Maintaining a sufficient allocation to stocks is important to achieving retirement goals and ensuring financial security throughout retirement; however, a new report reveals that consumers on average hold less than half of their assets in stocks, stock mutual funds and exchange-traded funds.
“Some consumers, particularly the risk averse, are not allocating enough of their retirement savings to stocks to reach their financial and retirement goals,” the report states. “Importantly, many recognize that some level of investment risk is inherently necessary to achieve their goals, but they are uncomfortable taking on that risk with their own financial assets.”
The report is based on a survey conducted on behalf of AXA and the Insured Retirement Institute, a trade group for the retirement income industry, that included more than 1,000 consumers ages 50 to 75.
Those who have a low tolerance for investment risk have an average of 37% allocated to stocks, the survey finds. For those with low risk tolerance and 25% or less of their investable assets allocated to stocks, the fear of losing money in the stock market and lack of trust in the stock market for money they are counting on in retirement are the most often cited reasons for allocating less of their portfolios to stocks, according to the report.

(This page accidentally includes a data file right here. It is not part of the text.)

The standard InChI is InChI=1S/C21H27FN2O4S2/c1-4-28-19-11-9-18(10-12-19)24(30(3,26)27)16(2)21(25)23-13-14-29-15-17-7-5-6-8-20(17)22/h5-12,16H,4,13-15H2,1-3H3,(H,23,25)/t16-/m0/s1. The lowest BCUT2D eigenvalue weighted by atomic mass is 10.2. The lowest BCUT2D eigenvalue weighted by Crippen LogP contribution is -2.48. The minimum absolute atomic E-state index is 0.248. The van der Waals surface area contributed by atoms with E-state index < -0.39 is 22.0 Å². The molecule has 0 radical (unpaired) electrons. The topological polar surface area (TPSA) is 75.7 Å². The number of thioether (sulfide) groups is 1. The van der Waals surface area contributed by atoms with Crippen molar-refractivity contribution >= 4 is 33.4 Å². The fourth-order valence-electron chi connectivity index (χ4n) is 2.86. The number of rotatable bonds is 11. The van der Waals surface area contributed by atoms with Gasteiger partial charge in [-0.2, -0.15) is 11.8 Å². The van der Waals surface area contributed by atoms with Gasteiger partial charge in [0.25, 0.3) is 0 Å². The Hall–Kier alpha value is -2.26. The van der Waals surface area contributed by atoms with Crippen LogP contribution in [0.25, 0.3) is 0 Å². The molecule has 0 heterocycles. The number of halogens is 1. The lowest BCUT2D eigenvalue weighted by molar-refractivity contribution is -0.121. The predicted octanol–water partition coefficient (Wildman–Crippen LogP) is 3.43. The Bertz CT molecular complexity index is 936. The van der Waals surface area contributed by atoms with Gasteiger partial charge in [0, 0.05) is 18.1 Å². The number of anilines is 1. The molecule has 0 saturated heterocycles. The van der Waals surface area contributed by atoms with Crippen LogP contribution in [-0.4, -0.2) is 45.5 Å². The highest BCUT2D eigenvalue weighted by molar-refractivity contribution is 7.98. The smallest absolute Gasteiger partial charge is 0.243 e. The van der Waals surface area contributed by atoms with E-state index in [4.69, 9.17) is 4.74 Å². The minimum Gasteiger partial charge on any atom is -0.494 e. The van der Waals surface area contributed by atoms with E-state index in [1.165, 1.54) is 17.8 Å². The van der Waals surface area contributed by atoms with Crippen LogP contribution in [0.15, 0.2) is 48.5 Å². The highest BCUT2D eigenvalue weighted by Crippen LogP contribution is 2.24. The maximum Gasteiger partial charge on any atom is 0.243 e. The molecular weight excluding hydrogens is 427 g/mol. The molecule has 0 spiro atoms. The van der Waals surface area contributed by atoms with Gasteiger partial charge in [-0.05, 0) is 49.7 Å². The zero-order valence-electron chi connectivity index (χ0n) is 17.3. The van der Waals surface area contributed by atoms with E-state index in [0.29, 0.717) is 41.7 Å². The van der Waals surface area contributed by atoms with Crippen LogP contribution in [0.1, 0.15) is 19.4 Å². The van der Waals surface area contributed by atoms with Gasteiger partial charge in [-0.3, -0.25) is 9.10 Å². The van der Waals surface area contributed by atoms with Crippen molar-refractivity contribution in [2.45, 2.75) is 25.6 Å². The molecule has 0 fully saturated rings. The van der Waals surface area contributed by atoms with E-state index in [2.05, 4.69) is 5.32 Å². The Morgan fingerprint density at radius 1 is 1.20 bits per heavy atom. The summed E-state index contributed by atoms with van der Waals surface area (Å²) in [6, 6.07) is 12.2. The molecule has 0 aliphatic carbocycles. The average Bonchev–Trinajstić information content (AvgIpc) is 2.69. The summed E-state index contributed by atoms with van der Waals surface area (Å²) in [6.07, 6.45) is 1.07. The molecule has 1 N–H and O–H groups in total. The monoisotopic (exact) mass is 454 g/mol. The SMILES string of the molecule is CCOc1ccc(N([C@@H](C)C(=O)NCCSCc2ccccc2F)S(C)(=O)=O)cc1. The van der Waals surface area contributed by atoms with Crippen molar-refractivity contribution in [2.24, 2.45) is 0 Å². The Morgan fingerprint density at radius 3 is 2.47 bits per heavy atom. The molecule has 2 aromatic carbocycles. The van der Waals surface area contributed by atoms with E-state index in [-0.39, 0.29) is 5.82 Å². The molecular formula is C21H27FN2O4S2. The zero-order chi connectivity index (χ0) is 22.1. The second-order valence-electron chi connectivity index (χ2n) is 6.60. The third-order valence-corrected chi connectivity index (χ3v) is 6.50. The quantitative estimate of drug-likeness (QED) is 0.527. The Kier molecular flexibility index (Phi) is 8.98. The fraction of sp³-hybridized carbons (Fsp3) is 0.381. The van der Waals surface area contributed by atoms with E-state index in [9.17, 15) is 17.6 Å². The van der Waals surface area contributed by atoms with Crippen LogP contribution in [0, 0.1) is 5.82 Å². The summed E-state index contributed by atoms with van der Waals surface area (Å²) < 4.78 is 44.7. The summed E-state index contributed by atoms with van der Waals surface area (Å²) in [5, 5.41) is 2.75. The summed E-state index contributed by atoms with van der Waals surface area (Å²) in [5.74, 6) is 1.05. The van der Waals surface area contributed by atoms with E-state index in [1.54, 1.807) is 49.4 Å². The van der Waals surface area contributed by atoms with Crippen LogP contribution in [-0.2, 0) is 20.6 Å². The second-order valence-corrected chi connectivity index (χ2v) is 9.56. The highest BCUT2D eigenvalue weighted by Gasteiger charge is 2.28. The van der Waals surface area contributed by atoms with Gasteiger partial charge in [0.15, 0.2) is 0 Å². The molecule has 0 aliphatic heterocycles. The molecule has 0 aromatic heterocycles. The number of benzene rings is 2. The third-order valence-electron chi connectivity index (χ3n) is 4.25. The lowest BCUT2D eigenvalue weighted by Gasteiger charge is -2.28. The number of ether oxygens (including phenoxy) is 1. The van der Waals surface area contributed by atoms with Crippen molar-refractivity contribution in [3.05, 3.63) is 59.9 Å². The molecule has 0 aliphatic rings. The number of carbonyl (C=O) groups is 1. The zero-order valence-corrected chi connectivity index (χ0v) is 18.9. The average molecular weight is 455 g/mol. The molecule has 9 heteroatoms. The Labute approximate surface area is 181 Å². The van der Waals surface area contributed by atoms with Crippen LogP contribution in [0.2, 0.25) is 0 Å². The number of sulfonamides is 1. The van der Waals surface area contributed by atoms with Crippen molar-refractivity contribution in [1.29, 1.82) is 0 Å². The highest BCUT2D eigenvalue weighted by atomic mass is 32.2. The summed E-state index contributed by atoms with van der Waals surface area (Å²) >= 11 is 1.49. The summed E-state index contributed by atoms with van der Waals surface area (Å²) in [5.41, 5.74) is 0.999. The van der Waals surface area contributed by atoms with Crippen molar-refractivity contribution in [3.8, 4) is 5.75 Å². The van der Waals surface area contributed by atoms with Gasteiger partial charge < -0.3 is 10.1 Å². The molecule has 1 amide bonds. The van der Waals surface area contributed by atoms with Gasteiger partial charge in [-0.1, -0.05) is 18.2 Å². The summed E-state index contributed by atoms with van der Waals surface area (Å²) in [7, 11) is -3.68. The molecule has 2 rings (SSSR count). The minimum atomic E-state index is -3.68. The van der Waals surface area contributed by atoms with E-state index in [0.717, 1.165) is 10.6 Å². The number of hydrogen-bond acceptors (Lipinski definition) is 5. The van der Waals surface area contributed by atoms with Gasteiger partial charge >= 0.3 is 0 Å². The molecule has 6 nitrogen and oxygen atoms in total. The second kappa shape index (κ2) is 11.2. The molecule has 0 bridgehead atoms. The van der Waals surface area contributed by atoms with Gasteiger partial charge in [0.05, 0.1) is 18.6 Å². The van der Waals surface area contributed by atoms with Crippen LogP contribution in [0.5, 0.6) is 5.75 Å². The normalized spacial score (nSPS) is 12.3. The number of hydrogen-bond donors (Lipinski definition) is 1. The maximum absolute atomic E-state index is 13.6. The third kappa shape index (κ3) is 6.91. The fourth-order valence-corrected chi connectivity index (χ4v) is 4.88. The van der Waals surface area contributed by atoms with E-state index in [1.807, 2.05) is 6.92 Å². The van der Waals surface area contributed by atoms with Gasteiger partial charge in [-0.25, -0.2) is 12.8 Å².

According to the report, the survey results uncovered several opportunities for financial professionals to drive deeper client satisfaction by proactively discussing protection against stock market downturns, guaranteed lifetime income options and by planning for health care expenses.
The survey finds that nearly 80% of individuals are interested in learning about an option that offers principal protection and the potential for growth.
Additionally, more survey respondents rate their financial professional highly when lifetime income is discussed (56%), than when lifetime income is not discussed (34%). However, the survey also finds that 50% of the survey respondents say they discuss guaranteed lifetime income with their financial professional, compared to nearly 80% who discuss risk tolerance.
“Financial professionals play a key role in supporting their clients in reaching their retirement goals,” Kevin Kennedy, head of the Individual Retirement business at AXA US, said in a statement. “Clients want their financial professionals to move beyond the standard risk tolerance questionnaire and engage them in a thorough discussion of options, including income planning for health care expenses.”
The research also found that saving for retirement health care costs creates an additional opportunity for financial professionals to discuss principal protection options. Nearly 60% of survey respondents believe they are only somewhat or not very well prepared for a major health event. However, less than 20% reported they have worked with their financial professionals to estimate retirement health care costs, according to the survey.
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